Regulation of Contraction in Muscle and Nonmuscle Cells

Project Details

Description

[unreadable] DESCRIPTION (provided by applicant): Actin-based contractile and motile function required for many cellular activities is cooperatively regulated by tropomyosin (TM), a coiled-coil protein that binds along the actin filament, and myosin. The overall goal is to understand the mechanism underlying regulation of actin function. The aims are to determine the structures and dynamics of coiled-coil domains of TM and myosin that are important for function. Work during the previous granting period led to the hypothesis that flexibility and deviations from canonical coiled-coil structure are important features of binding sites and regions involved in mechanical action. The primary methods will be multidimensional nuclear magnetic resonance and circular dichroism spectroscopy. Tropomyosin and TM model peptides will serve as paradigms for understanding binding interactions of the coiled-coil class of proteins. Experiments are outlined to determine the conformation, stability, and atomic resolution structures and dynamics in solution of important functional domains of TM, complexes with the TM binding domains of troponin T (TnT), and a region of myosin proposed to be important for mechanochemical function. [unreadable] [unreadable] Aim 1. To determine using NMR the structures and dynamics of the C-terminal to N-terminal "overlap" regions of striated muscle TM and the ternary complex with the TM-binding domain of TnT. [unreadable] Aim 2. To determine the structure of the N-terminal to C-terminal overlap complex of short, non-muscle TM isoforms using NMR and compare it with the striated muscle overlap complex. [unreadable] Aim 3. To study the sequence dependence of the conformation, structure and interactions of an internal region of TM important for actin binding and the regulation of the actomyosin function. [unreadable] Aim 4. To extend the analysis of coiled coil conformation and stability to the myosin rod region next to the head-tail junction in three classes of myosin; evaluation of the hypothesis that specializations in mechanical performance among these classes depend on variations in the coiled coil. [unreadable] [unreadable]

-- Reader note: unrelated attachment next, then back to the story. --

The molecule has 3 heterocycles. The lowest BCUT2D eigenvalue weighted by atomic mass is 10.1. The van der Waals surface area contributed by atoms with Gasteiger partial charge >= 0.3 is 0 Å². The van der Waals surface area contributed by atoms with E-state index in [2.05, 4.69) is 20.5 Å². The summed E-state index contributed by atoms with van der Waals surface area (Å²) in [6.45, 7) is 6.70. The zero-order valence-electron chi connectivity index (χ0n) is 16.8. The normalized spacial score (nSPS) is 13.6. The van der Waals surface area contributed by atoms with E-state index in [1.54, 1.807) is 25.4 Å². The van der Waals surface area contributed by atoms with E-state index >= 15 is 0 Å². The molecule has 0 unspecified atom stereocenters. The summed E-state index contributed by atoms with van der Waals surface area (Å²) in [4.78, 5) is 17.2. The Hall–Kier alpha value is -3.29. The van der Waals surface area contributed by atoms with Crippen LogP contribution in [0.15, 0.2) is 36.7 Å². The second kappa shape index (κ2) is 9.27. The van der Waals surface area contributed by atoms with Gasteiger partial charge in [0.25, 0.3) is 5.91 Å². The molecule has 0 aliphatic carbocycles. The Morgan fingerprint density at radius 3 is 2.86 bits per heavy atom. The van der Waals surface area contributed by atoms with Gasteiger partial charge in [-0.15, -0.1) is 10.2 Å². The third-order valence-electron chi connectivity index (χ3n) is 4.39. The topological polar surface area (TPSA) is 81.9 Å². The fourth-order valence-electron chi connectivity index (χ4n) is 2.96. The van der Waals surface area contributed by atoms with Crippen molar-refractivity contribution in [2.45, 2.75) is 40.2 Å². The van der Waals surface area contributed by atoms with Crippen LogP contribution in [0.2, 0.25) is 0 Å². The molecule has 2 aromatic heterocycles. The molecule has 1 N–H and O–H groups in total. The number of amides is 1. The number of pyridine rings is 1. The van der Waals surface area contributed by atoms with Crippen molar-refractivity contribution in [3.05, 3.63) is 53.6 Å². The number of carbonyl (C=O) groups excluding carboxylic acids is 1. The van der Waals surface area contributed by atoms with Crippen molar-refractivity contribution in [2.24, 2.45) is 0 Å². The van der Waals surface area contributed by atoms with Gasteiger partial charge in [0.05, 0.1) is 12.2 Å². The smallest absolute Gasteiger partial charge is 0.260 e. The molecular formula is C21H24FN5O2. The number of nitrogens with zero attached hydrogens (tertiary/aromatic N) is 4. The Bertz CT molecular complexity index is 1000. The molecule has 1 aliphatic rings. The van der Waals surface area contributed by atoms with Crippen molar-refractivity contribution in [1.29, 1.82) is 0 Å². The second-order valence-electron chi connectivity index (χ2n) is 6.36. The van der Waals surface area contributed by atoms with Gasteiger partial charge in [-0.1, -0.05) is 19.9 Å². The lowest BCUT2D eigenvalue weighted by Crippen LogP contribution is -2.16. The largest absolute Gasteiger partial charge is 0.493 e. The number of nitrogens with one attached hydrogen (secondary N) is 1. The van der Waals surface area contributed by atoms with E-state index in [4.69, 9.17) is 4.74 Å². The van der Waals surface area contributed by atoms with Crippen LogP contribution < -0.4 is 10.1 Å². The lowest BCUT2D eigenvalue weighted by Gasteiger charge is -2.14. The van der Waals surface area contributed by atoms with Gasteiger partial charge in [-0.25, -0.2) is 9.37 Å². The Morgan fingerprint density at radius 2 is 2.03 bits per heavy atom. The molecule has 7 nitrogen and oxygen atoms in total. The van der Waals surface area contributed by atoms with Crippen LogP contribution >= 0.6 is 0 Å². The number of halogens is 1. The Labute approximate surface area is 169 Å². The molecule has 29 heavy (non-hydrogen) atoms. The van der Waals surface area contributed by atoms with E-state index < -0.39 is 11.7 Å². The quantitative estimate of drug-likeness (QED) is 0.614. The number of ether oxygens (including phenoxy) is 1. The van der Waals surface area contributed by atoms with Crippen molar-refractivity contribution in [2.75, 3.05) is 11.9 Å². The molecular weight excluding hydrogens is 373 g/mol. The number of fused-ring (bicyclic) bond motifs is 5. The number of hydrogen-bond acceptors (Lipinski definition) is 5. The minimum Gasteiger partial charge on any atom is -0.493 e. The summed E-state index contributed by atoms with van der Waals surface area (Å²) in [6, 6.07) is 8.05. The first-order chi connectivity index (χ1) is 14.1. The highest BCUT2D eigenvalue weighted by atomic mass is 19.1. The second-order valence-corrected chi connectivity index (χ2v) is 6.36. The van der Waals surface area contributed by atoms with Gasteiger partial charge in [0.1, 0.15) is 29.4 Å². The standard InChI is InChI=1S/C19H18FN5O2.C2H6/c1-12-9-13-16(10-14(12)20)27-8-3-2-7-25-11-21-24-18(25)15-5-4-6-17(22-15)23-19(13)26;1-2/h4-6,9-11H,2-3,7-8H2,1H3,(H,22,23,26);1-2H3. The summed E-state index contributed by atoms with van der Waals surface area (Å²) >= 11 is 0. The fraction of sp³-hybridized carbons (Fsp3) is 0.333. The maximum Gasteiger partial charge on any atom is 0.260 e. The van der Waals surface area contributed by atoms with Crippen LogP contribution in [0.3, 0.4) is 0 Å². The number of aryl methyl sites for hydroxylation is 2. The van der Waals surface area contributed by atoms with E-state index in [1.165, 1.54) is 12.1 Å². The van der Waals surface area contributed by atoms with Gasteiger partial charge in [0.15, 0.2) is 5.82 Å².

StatusFinished
Effective start/end date1/1/906/30/07

Funding

  • National Institute of General Medical Sciences: $279,123.00
  • National Institute of General Medical Sciences: $341,508.00
  • National Institute of General Medical Sciences: $295,928.00
  • National Institute of General Medical Sciences: $341,508.00
  • National Institute of General Medical Sciences: $333,483.00
  • National Institute of General Medical Sciences: $341,508.00
  • National Institute of General Medical Sciences: $287,400.00

ASJC

  • Cardiology and Cardiovascular Medicine
  • Structural Biology
  • Spectroscopy
  • Cell Biology

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